We were told there was more chance of winning the lottery: Father and son develop different cancers at odds of 14m to one

'There was more chance of winning the lottery': Father and son both develop rare cancers at odds of 14m to one Father and son diagnosed with different forms of aggressive cancer four years apart Doctors say there is no link between the two conditions and the odds of both developing them were 14million to oneFamily are now backing new Stand up to Cancer campaign | UPDATED: 23:44 GMT, 15 October 2012 Andrew Wantling who has beaten a rare form of cancer and son James who has battled unrelated leukaemia for two years A family has been left devastated after both a father and son were diagnosed with different types of aggressive cancer at odds of 14 million to one.

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'There was more chance of winning the lottery': Father and son both develop rare cancers at odds of 14m to one Father and son diagnosed with different forms of aggressive cancer four years apart Doctors say there is no link between the two conditions and the odds of both developing them were 14million to oneFamily are now backing new Stand up to Cancer campaign | UPDATED: 15:45 GMT, 15 October 2012 Andrew Wantling who has beaten a rare form of cancer and son James who has battled unrelated leukaemia for two years A family has been left devastated after both a father and son were diagnosed with different types of aggressive cancer at odds of 14 million to one.

Autism: Can some children simply "grow out" of it? One mother tells how her son"s life has been transformed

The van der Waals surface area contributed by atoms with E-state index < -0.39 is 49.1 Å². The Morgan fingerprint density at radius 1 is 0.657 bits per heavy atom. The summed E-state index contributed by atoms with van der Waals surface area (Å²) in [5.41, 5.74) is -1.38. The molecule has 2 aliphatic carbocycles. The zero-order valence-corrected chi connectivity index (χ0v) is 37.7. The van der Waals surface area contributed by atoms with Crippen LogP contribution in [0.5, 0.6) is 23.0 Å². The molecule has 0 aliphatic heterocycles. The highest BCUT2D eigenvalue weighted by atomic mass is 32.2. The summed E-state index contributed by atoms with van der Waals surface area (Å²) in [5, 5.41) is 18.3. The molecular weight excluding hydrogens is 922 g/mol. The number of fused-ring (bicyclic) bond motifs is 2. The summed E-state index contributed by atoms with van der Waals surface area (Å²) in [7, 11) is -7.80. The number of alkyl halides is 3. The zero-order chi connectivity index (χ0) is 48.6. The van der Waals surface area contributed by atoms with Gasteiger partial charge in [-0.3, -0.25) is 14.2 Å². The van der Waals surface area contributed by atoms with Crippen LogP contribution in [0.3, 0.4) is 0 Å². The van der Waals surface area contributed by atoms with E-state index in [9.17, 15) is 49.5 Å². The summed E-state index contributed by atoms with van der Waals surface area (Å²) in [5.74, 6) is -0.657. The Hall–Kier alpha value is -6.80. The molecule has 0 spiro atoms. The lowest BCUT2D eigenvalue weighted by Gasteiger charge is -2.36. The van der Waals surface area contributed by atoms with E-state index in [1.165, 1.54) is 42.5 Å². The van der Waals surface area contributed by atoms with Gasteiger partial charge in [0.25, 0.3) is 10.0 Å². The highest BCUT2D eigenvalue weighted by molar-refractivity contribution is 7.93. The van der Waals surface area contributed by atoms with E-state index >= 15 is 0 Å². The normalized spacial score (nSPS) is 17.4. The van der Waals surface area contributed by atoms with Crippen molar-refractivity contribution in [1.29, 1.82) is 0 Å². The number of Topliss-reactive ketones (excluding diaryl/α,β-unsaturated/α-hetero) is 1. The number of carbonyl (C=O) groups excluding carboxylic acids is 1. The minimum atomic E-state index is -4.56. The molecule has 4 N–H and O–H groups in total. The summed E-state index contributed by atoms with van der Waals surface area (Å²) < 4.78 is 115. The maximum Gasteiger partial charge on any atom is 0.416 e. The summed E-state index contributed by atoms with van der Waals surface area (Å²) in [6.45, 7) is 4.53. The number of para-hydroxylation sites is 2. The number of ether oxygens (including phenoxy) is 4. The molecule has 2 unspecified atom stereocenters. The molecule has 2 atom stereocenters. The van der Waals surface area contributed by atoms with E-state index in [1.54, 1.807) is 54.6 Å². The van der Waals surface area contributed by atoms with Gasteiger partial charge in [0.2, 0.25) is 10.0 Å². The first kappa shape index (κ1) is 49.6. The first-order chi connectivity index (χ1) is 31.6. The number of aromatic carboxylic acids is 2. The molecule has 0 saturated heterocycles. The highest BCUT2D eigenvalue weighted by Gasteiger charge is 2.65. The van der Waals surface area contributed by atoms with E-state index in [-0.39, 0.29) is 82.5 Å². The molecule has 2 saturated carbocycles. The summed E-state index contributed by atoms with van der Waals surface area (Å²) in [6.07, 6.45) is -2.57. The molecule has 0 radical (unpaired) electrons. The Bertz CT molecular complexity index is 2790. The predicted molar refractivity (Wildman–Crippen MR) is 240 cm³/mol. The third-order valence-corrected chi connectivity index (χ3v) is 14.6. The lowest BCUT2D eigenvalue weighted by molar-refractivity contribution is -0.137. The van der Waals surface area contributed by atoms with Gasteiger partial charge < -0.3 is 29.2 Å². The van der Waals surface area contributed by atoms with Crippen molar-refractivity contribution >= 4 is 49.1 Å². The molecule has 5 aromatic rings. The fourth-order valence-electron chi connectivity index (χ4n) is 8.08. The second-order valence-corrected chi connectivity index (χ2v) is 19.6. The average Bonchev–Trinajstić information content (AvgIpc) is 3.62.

Can some children simply 'grow out' of autism One mother tells how her son's life has been transformed When Josh Tutin was three years old, he was diagnosed with autism so severe that experts believed it unlikely he would ever relate to other people.

Name game: The top five tips to ensure you don"t forget what people are called

Naming game: The top five tips to ensure you don”t forget those all important names It is the cause of many an awkward situation, and an often uttered phrase: ‘I’m terrible with names.’ But what makes names particularly difficult to remember where, for instance, telephone numbers might come easily ‘Originally your name was designed to be simple to remember and to be linked to the context of your life,’ says memory expert Tony Buzan, founder of the World Memory Championships and author of numerous books on the subject. ‘For example, if you walked into a little village a few hundred years ago, the family on the farm were called the Farmer family